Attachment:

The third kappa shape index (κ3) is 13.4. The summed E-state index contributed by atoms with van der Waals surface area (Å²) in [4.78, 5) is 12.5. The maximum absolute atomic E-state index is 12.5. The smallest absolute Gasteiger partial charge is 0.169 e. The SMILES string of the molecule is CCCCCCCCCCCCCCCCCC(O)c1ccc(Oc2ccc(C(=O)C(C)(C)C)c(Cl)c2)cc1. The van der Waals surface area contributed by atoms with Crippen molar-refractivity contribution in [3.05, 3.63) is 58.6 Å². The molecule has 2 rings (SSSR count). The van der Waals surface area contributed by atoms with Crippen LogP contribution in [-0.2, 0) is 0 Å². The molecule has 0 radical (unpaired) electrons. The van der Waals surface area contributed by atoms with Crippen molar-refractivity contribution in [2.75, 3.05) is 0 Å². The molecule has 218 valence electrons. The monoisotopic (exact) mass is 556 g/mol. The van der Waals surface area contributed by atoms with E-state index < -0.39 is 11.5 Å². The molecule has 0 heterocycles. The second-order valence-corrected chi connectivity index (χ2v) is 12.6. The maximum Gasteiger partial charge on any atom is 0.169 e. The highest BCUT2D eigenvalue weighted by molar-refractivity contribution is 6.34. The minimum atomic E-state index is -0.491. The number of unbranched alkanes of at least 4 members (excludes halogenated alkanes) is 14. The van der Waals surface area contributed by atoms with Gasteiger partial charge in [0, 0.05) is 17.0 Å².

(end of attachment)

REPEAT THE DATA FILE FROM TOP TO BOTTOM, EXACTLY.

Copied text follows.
The third kappa shape index (κ3) is 13.4. The summed E-state index contributed by atoms with van der Waals surface area (Å²) in [4.78, 5) is 12.5. The maximum absolute atomic E-state index is 12.5. The smallest absolute Gasteiger partial charge is 0.169 e. The SMILES string of the molecule is CCCCCCCCCCCCCCCCCC(O)c1ccc(Oc2ccc(C(=O)C(C)(C)C)c(Cl)c2)cc1. The van der Waals surface area contributed by atoms with Crippen molar-refractivity contribution in [3.05, 3.63) is 58.6 Å². The molecule has 2 rings (SSSR count). The van der Waals surface area contributed by atoms with Crippen LogP contribution in [-0.2, 0) is 0 Å². The molecule has 0 radical (unpaired) electrons. The van der Waals surface area contributed by atoms with Crippen molar-refractivity contribution in [2.75, 3.05) is 0 Å². The molecule has 218 valence electrons. The monoisotopic (exact) mass is 556 g/mol. The van der Waals surface area contributed by atoms with E-state index < -0.39 is 11.5 Å². The molecule has 0 heterocycles. The second-order valence-corrected chi connectivity index (χ2v) is 12.6. The maximum Gasteiger partial charge on any atom is 0.169 e. The highest BCUT2D eigenvalue weighted by molar-refractivity contribution is 6.34. The minimum atomic E-state index is -0.491. The number of unbranched alkanes of at least 4 members (excludes halogenated alkanes) is 14. The van der Waals surface area contributed by atoms with Gasteiger partial charge in [0, 0.05) is 17.0 Å².